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2 - Urban microcosms: Defining work at the margins of the city

Published online by Cambridge University Press:  27 July 2018

Luisa Enria
Affiliation:
University of Bath
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Summary

In her celebrated 2009 lecture, the Nigerian novelist, Chimamanda Ngozi Adichie warned her audience of the ‘danger of a single story’. ‘Show a people as one thing, as only one thing, over and over again and that is what they become’, she noted. This chapter is about the stories told about employment and unemployment in Sierra Leone's post-war moment. These stories and the reasons they are told show how different forms of economic activity are valued. These valuations are a first step towards understanding how experiences of work shape young people's social identities and relations.

The chapter begins by discussing how and why unemployment has been securitised in Sierra Leone. It outlines the ways in which policy-makers have woven a narrative about the dangers of unemployment that is specific to the circumstances of post-war Sierra Leone, showing how international shifts in thinking about post-war reconstruction merged with local interpretations of the war to influence the policies’ content in the country. It also considers why these accounts emerge from interactions between different sets of actors involved in policy-making and implementation and through the convergence of a variety of different motivations and interests. Through these interactions, specific definitions and assumptions emerge about who the unemployed are and what dangers they pose to the reconstruction process. The chapter then goes on to compare and contrast this official story with the stories of everyday survival that exist in Sierra Leone's capital, offering portraits of young people's varied lived experiences in four different urban microcosms as they engage with the realities of the post-war economy. By introducing the protagonists of this research, and offering an insight into the lives of motorbike riders, street traders, commission chasers and ‘idle women’, it aims to show the multiplicity of economic activity amongst those who do not fall within the sphere of formal employment. Furthermore, the chapter examines how young people themselves understand and interpret their labour market positions and experiences of work in the city. Descriptions of marginal livelihoods are thus complemented by a discussion of what work means, how notions of employment are negotiated in a quest for economic inclusion and the ways in which these understandings frame young people's assessments of their current situation vis-à-vis their future aspirations.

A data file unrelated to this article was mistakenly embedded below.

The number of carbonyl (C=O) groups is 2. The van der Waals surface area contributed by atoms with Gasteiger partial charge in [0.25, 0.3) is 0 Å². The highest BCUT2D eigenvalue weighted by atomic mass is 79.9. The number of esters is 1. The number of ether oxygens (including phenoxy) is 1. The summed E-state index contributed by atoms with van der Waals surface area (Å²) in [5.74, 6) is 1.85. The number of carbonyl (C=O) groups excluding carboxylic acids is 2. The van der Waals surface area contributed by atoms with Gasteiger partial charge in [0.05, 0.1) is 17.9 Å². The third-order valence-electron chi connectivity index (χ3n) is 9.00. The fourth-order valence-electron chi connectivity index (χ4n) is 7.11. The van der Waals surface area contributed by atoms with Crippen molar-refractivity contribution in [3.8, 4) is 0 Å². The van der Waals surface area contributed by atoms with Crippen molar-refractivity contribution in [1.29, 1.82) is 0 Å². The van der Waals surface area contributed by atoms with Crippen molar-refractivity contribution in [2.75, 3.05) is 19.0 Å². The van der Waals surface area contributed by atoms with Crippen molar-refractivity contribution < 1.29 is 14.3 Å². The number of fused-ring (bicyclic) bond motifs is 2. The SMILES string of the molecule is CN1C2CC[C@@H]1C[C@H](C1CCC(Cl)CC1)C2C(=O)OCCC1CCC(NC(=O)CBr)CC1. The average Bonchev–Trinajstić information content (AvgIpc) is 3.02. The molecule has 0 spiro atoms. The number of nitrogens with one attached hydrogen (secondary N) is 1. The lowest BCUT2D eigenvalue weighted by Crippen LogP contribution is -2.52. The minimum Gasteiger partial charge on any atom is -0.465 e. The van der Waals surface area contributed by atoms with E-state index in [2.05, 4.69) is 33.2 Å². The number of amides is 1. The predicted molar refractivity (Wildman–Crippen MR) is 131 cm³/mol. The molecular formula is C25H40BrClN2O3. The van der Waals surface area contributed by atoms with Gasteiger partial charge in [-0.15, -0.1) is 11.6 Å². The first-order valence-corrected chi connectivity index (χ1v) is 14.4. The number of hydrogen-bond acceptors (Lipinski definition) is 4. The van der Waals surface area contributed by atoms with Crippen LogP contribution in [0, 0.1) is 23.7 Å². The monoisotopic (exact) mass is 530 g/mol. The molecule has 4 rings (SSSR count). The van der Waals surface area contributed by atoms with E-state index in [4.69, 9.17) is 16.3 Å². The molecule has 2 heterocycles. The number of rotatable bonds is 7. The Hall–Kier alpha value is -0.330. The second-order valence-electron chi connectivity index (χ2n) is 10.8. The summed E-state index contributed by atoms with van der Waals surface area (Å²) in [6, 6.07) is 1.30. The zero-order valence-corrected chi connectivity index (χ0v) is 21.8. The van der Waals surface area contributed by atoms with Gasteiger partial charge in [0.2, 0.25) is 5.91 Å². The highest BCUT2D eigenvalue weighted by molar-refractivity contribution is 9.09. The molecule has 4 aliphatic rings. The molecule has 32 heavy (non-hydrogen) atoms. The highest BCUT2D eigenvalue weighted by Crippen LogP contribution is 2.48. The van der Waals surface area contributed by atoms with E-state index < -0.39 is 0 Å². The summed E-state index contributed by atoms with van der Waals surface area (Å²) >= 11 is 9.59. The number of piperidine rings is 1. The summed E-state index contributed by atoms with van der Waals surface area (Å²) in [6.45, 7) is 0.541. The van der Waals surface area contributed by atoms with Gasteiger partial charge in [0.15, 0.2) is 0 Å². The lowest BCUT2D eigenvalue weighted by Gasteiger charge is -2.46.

Type
Chapter
Information
The Politics of Work in a Post-Conflict State
Youth, Labour & Violence In Sierra Leone
, pp. 79 - 112
Publisher: Boydell & Brewer
Print publication year: 2018

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